Statesmen struggle to overcome injuries
It’s hard losing one starter in a high school football season. Losing two is a challenge. But lose three or more, like Randolph-Henry High has, and it completely changes things. You have to restructure game plans, as the replacement players often have different skillsets. There are some plays you can’t run anymore and new ones you have to draw up, to play to the strengths of the new starters.
“The kids play hard, for sure, but it’s just been one thing after another,” said Randolph-Henry Head Coach Ray Conner. “It can be a struggle at times to adapt, like we’ve had to.”
The challenges brought on by injury played a role in this week’s game as well, as the Statesmen had to adapt and fill roles. They were shut out 52-0 at home, against a resurgent Buckingham Knights squad.
The problem is that for the Statesmen, each of the injured players were starters on offense and defense. So they didn’t just lose three, even for a short period. It was more like they lost six. And try to find any team that can quickly overcome that kind of impact.
Sophomore Cameron Sizemore suited up as both a tailback and middle linebacker, so it was almost like losing two players at once. The same goes for Colton Mann. The junior played both wide receiver and outside linebacker, meaning that the Statesmen lost a blocker on one side and a key part of the defense on the other. Malachi Gamble was a wide receiver and a defensive back.
The team’s seen several other players go on the injured list for at least one game, but there’s concern Gamble and Mann won’t return this year. Conner confirmed that Gamble is out for the season. As for Mann, “it’s iffy”, Conner said.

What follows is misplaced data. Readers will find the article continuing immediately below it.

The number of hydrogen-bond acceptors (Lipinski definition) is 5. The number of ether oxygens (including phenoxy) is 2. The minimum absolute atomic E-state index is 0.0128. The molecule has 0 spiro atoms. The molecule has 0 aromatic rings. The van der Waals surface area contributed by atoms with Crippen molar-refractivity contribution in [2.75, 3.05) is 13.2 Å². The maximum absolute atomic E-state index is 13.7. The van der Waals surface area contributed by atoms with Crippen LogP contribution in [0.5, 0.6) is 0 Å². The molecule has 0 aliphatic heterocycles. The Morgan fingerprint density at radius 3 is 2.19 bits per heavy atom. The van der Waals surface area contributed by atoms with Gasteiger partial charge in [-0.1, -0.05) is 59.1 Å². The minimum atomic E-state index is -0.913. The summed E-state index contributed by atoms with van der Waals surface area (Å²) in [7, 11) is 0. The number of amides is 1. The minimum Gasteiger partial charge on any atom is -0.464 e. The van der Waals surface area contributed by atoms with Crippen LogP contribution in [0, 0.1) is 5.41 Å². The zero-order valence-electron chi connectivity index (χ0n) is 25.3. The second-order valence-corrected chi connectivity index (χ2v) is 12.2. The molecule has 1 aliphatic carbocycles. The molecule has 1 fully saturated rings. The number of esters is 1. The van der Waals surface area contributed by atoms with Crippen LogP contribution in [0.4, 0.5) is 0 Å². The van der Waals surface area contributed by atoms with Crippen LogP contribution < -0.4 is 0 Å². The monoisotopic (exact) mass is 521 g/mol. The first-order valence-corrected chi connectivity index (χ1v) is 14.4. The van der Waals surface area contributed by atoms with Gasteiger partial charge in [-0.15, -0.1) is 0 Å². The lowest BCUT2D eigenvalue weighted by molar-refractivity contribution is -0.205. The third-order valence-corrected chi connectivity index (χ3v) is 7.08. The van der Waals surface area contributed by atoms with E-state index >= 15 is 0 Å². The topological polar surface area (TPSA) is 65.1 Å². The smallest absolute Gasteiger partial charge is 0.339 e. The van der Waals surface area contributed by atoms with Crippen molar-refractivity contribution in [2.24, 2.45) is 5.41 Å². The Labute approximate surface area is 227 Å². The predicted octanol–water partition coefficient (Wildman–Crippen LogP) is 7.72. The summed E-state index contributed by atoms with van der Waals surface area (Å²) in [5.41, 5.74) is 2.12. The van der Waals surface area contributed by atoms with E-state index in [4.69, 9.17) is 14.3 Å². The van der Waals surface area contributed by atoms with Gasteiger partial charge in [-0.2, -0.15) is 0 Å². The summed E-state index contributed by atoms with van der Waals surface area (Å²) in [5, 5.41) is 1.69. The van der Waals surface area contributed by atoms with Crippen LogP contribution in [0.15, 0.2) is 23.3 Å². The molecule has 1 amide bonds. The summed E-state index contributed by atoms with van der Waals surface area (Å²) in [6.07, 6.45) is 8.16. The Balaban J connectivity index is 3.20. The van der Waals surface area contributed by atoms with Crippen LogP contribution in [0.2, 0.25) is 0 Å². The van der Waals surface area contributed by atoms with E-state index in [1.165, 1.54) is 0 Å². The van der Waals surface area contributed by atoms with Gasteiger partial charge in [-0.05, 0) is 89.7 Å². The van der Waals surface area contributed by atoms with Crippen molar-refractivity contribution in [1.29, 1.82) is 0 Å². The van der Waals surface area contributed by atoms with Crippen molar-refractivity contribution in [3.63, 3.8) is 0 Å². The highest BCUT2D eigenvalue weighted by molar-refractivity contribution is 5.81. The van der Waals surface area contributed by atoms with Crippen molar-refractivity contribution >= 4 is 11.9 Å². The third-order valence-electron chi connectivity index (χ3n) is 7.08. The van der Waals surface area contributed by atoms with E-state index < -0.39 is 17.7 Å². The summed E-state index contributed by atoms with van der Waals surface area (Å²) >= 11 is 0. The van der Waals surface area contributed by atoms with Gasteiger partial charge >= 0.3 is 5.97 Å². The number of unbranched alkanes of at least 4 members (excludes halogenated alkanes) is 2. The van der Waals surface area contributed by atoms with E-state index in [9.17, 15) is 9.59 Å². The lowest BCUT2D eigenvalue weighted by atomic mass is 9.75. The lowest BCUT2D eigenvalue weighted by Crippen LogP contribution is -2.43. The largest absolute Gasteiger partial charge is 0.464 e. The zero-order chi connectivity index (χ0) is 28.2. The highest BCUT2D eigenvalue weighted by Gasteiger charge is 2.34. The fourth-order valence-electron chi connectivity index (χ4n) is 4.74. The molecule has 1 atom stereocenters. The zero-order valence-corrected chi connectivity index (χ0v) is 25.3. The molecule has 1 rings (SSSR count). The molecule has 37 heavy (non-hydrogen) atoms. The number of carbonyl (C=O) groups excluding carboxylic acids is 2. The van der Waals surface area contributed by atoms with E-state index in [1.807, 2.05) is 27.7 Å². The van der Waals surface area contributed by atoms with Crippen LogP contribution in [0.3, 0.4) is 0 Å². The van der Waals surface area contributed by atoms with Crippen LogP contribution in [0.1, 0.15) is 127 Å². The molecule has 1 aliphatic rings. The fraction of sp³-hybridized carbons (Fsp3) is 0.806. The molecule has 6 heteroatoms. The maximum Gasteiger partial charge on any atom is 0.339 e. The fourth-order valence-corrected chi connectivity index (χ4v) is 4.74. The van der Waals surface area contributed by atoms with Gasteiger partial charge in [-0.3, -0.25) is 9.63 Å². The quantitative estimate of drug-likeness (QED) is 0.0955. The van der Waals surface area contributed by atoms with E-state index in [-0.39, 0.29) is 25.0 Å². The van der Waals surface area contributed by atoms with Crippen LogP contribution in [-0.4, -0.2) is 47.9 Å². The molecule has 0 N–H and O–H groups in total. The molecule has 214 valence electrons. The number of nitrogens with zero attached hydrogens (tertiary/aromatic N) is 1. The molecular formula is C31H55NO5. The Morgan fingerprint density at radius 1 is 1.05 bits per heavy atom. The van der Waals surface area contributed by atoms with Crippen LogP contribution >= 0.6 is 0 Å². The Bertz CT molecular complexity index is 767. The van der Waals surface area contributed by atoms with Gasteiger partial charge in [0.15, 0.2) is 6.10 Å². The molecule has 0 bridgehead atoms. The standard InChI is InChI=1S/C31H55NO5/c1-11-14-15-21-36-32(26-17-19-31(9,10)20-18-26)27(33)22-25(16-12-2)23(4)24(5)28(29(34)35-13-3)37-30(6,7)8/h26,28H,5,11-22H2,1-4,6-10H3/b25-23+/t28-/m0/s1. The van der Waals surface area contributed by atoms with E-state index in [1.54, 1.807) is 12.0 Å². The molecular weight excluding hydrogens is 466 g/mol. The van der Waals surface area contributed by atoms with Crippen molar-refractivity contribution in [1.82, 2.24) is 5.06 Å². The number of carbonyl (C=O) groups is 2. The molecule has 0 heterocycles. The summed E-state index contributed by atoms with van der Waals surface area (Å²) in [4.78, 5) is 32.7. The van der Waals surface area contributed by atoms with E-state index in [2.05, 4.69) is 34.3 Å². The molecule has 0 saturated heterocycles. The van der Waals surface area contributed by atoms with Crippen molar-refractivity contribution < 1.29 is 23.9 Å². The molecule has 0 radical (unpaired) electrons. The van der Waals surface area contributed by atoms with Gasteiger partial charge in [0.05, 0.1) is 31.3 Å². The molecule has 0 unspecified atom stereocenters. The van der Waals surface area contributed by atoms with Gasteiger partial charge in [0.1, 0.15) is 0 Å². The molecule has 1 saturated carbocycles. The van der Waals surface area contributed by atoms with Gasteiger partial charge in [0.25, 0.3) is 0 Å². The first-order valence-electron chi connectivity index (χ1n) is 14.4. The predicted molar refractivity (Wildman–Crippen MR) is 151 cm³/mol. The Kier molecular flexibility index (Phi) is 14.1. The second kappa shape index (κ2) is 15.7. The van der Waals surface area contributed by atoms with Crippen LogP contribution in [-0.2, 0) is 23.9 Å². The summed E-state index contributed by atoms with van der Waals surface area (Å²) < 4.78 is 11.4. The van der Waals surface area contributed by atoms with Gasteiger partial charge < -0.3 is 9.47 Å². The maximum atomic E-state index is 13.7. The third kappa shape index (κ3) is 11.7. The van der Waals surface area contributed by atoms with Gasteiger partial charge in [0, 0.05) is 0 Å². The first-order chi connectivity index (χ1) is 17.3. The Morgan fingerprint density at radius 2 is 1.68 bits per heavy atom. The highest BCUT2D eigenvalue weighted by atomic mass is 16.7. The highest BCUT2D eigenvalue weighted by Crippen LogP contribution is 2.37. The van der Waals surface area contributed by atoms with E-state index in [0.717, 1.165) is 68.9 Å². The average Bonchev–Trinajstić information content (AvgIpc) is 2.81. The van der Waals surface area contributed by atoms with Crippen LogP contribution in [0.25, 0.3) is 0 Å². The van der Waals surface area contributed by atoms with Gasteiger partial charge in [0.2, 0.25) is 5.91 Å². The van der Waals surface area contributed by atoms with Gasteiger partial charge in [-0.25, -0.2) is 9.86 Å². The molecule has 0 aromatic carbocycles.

Mann’s loss hits hard for Conner, as he had praised the junior at the beginning of the year, seeing a strong season ahead.
“He’s been probably one of our most improved players,” Conner said in August. “It’s tough, transitioning from tight end to receiver. You have to work on catching and running routes, there’s a lot of offseason training involved, developing a little more speed. But he’s done it.”
As a result of those injuries, it’s almost turned into a rebuilding year of sorts for Randolph-Henry. Underclassmen find themselves in new roles, as the 1-5 team heads down the stretch for the season’s final four games.
“When you lose All-District talent, there’s not one just ready to be put in,” Conner said. “That takes time to learn the position as a starter.”
Up next for the Statesmen is a road trip to Victoria next Friday, where they’ll take on a Central High team that won a 55-44 dogfight this week against Prince Edward. Then it’s another road trip to take on those Prince Edward Eagles, followed by a home game against Amelia and a final game against Nottoway.
Despite the injuries, Conner said he makes sure his team understands the privilege they have, to suit up and play each week.
“Each week is still a great honor,” Conner said. “To play the game we love, to play in front of the crowd. We’re not gonna forget that.”
A look around the Eagles region
Nottoway 48 Cumberland 24
Brunswick Academy 48 Fuqua 6